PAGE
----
Land ownership law
This is done normally and in the easiest way by setting up a Thai limited company as the buyer cannot own land but the company can, its quite simple the buyer owns the company and the company owns the land, for this there is no need of any recorded funds from abroad, Please find below in more detail on owning a property with land for foreign nationals in Thailand.
LAND OWNING LAWS IN THAILAND
Ownership of land in Thailand is governed by the Land Code BE 2497 (1954), the Civil and Commercial Code, Land Reform for Agriculture Act BE 2518 (1975) and the regulations set forth by the Ministry of the Interior.
Although Thai law stipulates that a foreigner may not own land in Thailand in his name, he has the right of ownership of buildings only. If a foreigner wishes to purchase land in Thailand to build a property, he has 2 options:
1. The land is purchased on a 30-year leasehold with an option to extend the lease for further 30 year periods. Possession of the land is assured by virtue of the fact that property occupies the land. The lesser cannot seize the property upon expiration of the lease, as the property is separate from the land.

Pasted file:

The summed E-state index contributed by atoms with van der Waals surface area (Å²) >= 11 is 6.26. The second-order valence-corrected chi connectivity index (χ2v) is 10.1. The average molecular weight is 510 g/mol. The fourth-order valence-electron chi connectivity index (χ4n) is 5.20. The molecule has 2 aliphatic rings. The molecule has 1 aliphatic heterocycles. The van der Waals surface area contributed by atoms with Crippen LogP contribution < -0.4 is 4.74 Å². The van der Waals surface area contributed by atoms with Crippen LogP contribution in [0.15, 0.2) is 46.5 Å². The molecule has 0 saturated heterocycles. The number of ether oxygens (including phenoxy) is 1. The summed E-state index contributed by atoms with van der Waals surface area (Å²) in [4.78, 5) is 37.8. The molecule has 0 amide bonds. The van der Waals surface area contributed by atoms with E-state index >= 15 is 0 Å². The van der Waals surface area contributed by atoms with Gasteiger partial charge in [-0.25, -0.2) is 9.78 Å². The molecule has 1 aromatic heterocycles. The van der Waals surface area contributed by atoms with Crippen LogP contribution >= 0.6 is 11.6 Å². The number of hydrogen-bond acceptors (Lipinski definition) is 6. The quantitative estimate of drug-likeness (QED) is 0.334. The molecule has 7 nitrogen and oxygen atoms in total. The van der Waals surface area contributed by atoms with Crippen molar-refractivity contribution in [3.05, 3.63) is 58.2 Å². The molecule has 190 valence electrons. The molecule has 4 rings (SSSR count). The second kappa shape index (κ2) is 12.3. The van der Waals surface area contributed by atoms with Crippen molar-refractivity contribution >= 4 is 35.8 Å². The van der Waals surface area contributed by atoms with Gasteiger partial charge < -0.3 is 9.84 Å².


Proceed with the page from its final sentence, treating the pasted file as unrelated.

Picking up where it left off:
In order to be enforceable, any lease for a period longer than three years must be registered at the Land Department, which involves payment of a registration fee and stamp duty based on a percentage of the rental fee for the whole lease term. The original registered lease remains in force and effect even if the property is sold. Both parties can contractually agree to renewals, but this right can't be registered at the Land Department.
2, If a foreigner is going to operate a business in Thailand then he may purchase the freehold of the land through his Thai Limited Company. The land will be owned by the Thai Company, not by the individual.
Limited Liability Company - this form of purchasing property is the most popular with foreign investors as the Articles of Association can be varied to allow greater protection for foreign minority shareholders where majority Thai ownership is required under the Alien Business Law.
Thai law requires that 51% of the shares be held by Thai juristic persons, however, any company with more than 40% foreign interest that purchases land will be investigated by the Central Land Office in Bangkok (under section 74 of the Land Code) to ensure that the company has not been organized in an attempt to circumvent the prohibition against foreign ownership of land.
This results in the foreign ownership of the company being limited at 49%, but with the recommended changes of the Articles of Association, the foreigner can be the only director of the company, and the only person of the company who can commit or bind the company in any contractual dealings (buy or sell land and house), effectively giving the minority shareholders control over the company.